So many people have told me that they wish they could keep bees, but they don't have the space for them. "Rubbish!" is what I tell them. When I first started keeping bees, I lived in a studio apartment. It was on the 13th floor of a building in downtown Philly. I put the hive on the roof of the parking garage next door and it was great! No neighbors complaining my bees in their pool or stinging their dog.
I strongly recommend people to keep bees somewhere other than their backyard. Unless you have a large yard and your neighbors are far away, it's a liability. If you have kids, there's always a chance a friend will come over who doesn't know they're severely allergic to bees or your curious dog will put his nose in the entrance. Not to mention that when you harvest honey or make candles, hundreds of bees from your hive will be at your door.
Everyone in my family except for the 18 month old baby (knock on wood) has been stung many times at the house because of my...
When I first wanted to become a beekeeper it was because I read a little bit about bees and found them fascinating. What I didn't think much about was the products you harvest from the hive. I knew beekeepers harvested honey, but that was the extent of what I knew. However there are endless possibilities of what you can do with honey, beeswax and propolis, so let's get started!
Honey is the only food that never goes bad. 2,000 year old honey was found in King Tut's tomb and it was still edible! Honey isn't just for sweetening your tea. I use a light honey like Mesquite to sweeten my coffee because it has a very mild flavor. I prefer darker honeys like Macadamia Blossom to drizzle over pancakes and waffles and honeys that are not as sweet such as clover are great when cooking a teriyaki sauce or on cheese and crackers.
Honey can be used anytime a recipe calls for sugar or corn syrup. Here's my cooking...
Brood boxes, supers, deeps, mediums, shallows – these are all names for the three different types of boxes you can have on your Langstroth beehive. It makes buying beekeeping equipment flat out confusing. The good news is that it's actually very simple. In short, there are three different heights for the boxes you can put on your beehive. They are deep, medium and shallow. There are additional names for these boxes, but what's most important is that you know the dimensions when purchasing the equipment. although dimensions vary by country the deep is usually 9-5/8", the medium is 6-5/8", and the shallow is 5-3/4".
Let's break them down one-by-one.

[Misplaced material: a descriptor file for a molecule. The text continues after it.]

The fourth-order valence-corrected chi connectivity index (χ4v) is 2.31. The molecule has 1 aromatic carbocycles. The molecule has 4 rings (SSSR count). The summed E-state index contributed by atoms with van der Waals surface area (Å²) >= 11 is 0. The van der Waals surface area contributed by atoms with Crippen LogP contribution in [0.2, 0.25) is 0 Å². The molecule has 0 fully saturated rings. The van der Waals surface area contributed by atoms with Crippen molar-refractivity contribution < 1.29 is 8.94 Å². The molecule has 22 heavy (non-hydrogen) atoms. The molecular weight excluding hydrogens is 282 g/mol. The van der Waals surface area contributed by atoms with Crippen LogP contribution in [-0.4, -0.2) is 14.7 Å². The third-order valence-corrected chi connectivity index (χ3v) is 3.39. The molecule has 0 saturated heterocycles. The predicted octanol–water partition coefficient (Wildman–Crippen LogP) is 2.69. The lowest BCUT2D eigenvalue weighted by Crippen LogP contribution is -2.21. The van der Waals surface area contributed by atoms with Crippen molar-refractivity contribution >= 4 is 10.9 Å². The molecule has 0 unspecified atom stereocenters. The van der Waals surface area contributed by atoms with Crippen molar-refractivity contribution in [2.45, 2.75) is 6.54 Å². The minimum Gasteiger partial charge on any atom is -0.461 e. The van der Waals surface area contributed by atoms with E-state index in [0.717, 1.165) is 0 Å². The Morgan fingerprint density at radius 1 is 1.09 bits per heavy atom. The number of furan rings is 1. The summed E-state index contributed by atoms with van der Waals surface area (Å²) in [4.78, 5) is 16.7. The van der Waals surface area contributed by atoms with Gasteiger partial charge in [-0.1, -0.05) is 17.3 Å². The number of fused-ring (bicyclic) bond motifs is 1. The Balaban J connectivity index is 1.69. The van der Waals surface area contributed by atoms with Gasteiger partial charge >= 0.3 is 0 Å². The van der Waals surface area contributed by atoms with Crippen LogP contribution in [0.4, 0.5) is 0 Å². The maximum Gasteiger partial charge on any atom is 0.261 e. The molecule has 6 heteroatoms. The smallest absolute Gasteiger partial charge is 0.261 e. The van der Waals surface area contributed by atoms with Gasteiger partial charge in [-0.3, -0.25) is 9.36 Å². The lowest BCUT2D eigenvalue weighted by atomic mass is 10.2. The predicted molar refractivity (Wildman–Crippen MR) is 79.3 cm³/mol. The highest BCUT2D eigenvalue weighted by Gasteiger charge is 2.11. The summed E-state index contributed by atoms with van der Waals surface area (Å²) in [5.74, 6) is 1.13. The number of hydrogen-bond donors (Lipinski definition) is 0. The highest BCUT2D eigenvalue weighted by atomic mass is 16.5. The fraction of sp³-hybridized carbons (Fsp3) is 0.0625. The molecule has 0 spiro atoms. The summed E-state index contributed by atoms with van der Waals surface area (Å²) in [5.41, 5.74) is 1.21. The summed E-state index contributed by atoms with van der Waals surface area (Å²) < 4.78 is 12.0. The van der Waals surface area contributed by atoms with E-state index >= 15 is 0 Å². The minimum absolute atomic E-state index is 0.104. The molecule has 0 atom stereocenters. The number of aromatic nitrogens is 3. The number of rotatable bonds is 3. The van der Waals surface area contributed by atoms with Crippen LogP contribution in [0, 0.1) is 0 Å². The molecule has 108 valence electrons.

The deep box is sometimes called the brood box or the hive body. It is the deepest box you can put on a Langstroth hive. It measures approximately 9 5/8" deep.
This box is often used when first starting your beehive. You would purchase bees and put them into a single brood/deep box. Once this box gets...
There's a lot to learn when you're first getting started keeping bees. One thing you don't have to worry about is what kind of beehive you should get. Really! I recommend ALL beginners start out with a Langstroth style beehive. If you'd like to experiment with other hive styles, thats great, but, do that once you're comfortable keeping bees, not when you're first starting out.
Here's a list of state bee clubs as well as local beekeeping associations according to state.
Many people love bees and understand their value, but as soon as one comes buzzing by, their heart races, their arms start flailing and they run away.
When I gave beekeeping tours, I would explain what to do if a bee got close to you. The tour was outside and there was only a screen between a live, open beehive and the viewers. Whenever a poor, unsuspecting honey bee would make her way over to the viewers, people would swat. I would try my best to calmly remind people that swatting wasn't going to help and the bee wasn't interested in them, she just didn't understand what a screen was and why she couldn't go in a straight line back to her hive. Despite this, eventually someone would still swat at the bee.
Don't bee too hard on yourself if I'm describing you! It is only natural to want to go as far away as possible when you hear buzzing. Elephants are known to freak out when they hear buzzing and...
Although people get into beekeeping for the right reasons, often hobby beekeepers, especially their first and second year, hurt the bee population more than help it. This is because people don't realize how much work it is to keep bees. Because of pests and long winters (not necessarily cold), it is common for a hive to collapse.
A lot of our beekeeping class students don't end up keeping bees. This is because its a lot more work than they expected. Beekeeping is a great hobby and its tempting to get started assuming you'l make the time for your bees, but its also really easy to forget about them or neglect them in the Summer months when you're busy. They don't require daily walks or to be fed, they're a distance from your home, not living in the house with you. You might see lots of bees flying in and out of the front entrance and everything from the outside looks fine. But inside, there...